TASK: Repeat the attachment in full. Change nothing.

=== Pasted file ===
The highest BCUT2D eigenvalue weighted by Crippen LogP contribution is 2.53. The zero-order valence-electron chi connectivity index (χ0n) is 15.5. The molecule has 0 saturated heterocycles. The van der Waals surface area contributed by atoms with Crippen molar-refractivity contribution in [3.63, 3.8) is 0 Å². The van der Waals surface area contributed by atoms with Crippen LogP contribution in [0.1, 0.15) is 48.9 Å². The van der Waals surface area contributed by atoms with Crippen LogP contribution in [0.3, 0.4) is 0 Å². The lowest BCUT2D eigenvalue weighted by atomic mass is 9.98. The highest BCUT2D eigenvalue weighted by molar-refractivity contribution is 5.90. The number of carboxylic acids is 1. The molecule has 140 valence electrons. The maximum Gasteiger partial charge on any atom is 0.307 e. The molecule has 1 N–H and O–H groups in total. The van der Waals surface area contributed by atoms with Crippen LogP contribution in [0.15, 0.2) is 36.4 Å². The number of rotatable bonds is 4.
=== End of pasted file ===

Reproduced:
The highest BCUT2D eigenvalue weighted by Crippen LogP contribution is 2.53. The zero-order valence-electron chi connectivity index (χ0n) is 15.5. The molecule has 0 saturated heterocycles. The van der Waals surface area contributed by atoms with Crippen molar-refractivity contribution in [3.63, 3.8) is 0 Å². The van der Waals surface area contributed by atoms with Crippen LogP contribution in [0.1, 0.15) is 48.9 Å². The van der Waals surface area contributed by atoms with Crippen LogP contribution in [0.3, 0.4) is 0 Å². The lowest BCUT2D eigenvalue weighted by atomic mass is 9.98. The highest BCUT2D eigenvalue weighted by molar-refractivity contribution is 5.90. The number of carboxylic acids is 1. The molecule has 140 valence electrons. The maximum Gasteiger partial charge on any atom is 0.307 e. The molecule has 1 N–H and O–H groups in total. The van der Waals surface area contributed by atoms with Crippen LogP contribution in [0.15, 0.2) is 36.4 Å². The number of rotatable bonds is 4.